after(:build) is a hook that allows you to specify a block of code to be run after an object is built using a factory. The :build symbol refers to the  build method provided by FactoryBot, used to create an instance of a model without saving it to the database. The block passed to after(:build) is executed after the object is built, but before it is returned. This allows you to modify the object or perform other actions on it before it is used in your tests.

Here’s an example to customize the behavior of a factory:

# Define a factory for a User model
FactoryBot.define do
  factory :user do
    # Set some attributes for the user
    name { "John Smith" }
    email { "" }
    password { 'password' }

    # Use the after(:build) hook to customize the user
    after(:build) do |user| = 'Jane Smith' if == ''

# Now, when you use the factory to build a new user, it will have the
# attributes specified in the factory as well as the password set to "password"
user = build(:user)

The block takes a single parameter, which is the object that has been built by the factory. In this example, the after(:build) block modifies the name attribute of the user object if the email attribute is set to ''.

sets the password attribute of the user object, being created by the factory, to the value “password”.

You can also pass a symbol representing a method to after(:build) instead of a block, like this:

after(:build, &:set_password)

This will call the set_password method on the object after it has been built by the factory.

You can also define multiple after(:build) blocks in a single factory; each block will be executed in the defined order:

factory :user do
  # define user attributes here

  after(:build) do |user|
    user.password = "password"

  after(:build) do |user| = ""

# create a new user object with the password attribute set to "password" and the email attribute set to ""
user = build(:user)

Note that the after(:build) is only run when you use the build method to create an instance of the model. It will not be run when you use the create method, which both builds and saves the model to the database. If you want to customize the behavior of a factory when it is used with create, you can use the after(:create) hook instead.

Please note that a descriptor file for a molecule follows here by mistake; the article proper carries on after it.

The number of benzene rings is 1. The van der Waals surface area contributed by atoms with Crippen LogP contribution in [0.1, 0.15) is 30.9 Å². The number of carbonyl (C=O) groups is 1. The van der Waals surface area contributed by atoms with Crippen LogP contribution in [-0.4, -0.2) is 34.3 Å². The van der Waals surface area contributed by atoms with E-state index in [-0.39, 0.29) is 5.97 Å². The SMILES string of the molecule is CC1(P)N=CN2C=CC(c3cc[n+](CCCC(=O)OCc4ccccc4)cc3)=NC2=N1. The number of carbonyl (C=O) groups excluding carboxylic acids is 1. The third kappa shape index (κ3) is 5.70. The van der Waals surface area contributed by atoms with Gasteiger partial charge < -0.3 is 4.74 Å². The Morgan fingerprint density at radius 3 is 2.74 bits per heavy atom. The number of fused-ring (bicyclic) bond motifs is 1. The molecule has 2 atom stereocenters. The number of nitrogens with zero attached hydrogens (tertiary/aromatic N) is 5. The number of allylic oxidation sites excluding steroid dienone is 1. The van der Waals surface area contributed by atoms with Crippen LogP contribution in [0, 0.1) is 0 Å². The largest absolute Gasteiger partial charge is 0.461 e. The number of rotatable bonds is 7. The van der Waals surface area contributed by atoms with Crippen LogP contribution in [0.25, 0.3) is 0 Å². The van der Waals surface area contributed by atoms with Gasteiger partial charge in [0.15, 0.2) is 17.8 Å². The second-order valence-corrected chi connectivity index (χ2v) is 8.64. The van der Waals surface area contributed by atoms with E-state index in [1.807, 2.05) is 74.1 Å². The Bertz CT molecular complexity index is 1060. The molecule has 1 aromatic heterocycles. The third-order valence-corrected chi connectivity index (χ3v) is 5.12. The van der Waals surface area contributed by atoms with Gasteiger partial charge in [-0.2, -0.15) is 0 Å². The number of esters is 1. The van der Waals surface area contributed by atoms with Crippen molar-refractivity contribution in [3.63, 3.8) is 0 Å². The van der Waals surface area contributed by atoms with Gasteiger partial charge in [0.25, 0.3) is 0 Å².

Frontend Security Recipe Checklist

03 Jan

Even as the number of frontend programming vulnerabilities grows continually, many are not difficult to combat; you simply need to remember to fortify your frontend security against them.


Catching the Technology Train, After I’d Disembarked

12 Jun

Staying away from programming for too long, things change faster than I’d ever expected. Even with a strong foundation, when things move ahead so quickly, too many things change and it isn’t as easy to hop back on the train, as I would have thought. Today, I am trying to catch up with technology train that is web development. How did I become so disconnected?

  1. My initial disinterest was that I wasn’t very interested. With web “development,” writing text-markup was not “programming” (it still isn’t). It has taken a couple of decades for web-programming to require the skills of true developers. But it is here, today. In the mean time, I’d left it behind and as a result, it left me behind.
  2. When I recently started looking at getting into web-development, the landscape was changing and evolving so quickly that it was hard to pin down which of the dozens of technologies to focus on. If I’d picked Perl, ColdFusion, Ruby, AngularJS, etc.… ”the list is endless” I’d be an expert in another obsolete technology. However, avoiding a pick, meant that I did not get my hands dirty and did not stay keen about the evolving landscape of web-development.
  3. What I never expected is that it isn’t just the languages and frameworks which have changed, it is also the technology infrastructure which has changed and, notably, this has changed development workflow.

The result is that, not only do I need to learn new languages and their nuances, I even need to learn a new workflow, a new way of doing programming. While I am not starting from scratch, a lot of my prior “expertise” is not directly applicable; so it feels like starting from scratch.

I could just stick to the old technologies that I am still expert at, but that isn’t cutting edge. Still I could do that. Then I wouldn’t have anything to be stressed about. And, that wouldn’t be so bad, now would it?


ReactJS: componentWillReceiveProps() is Dead! (*sniff*)

21 Apr

ReactJSThings evolve. ReactJS evolves. With version 16.3, there were several changes to the component life-cycle methods. In particular, componentWillReceiveProps is disappearing. In its place, they say, you can use the getDerivedStateFromProps static function. I found this a bit challenging, but I did find an interesting pattern when the component-state was dependent on fetched information.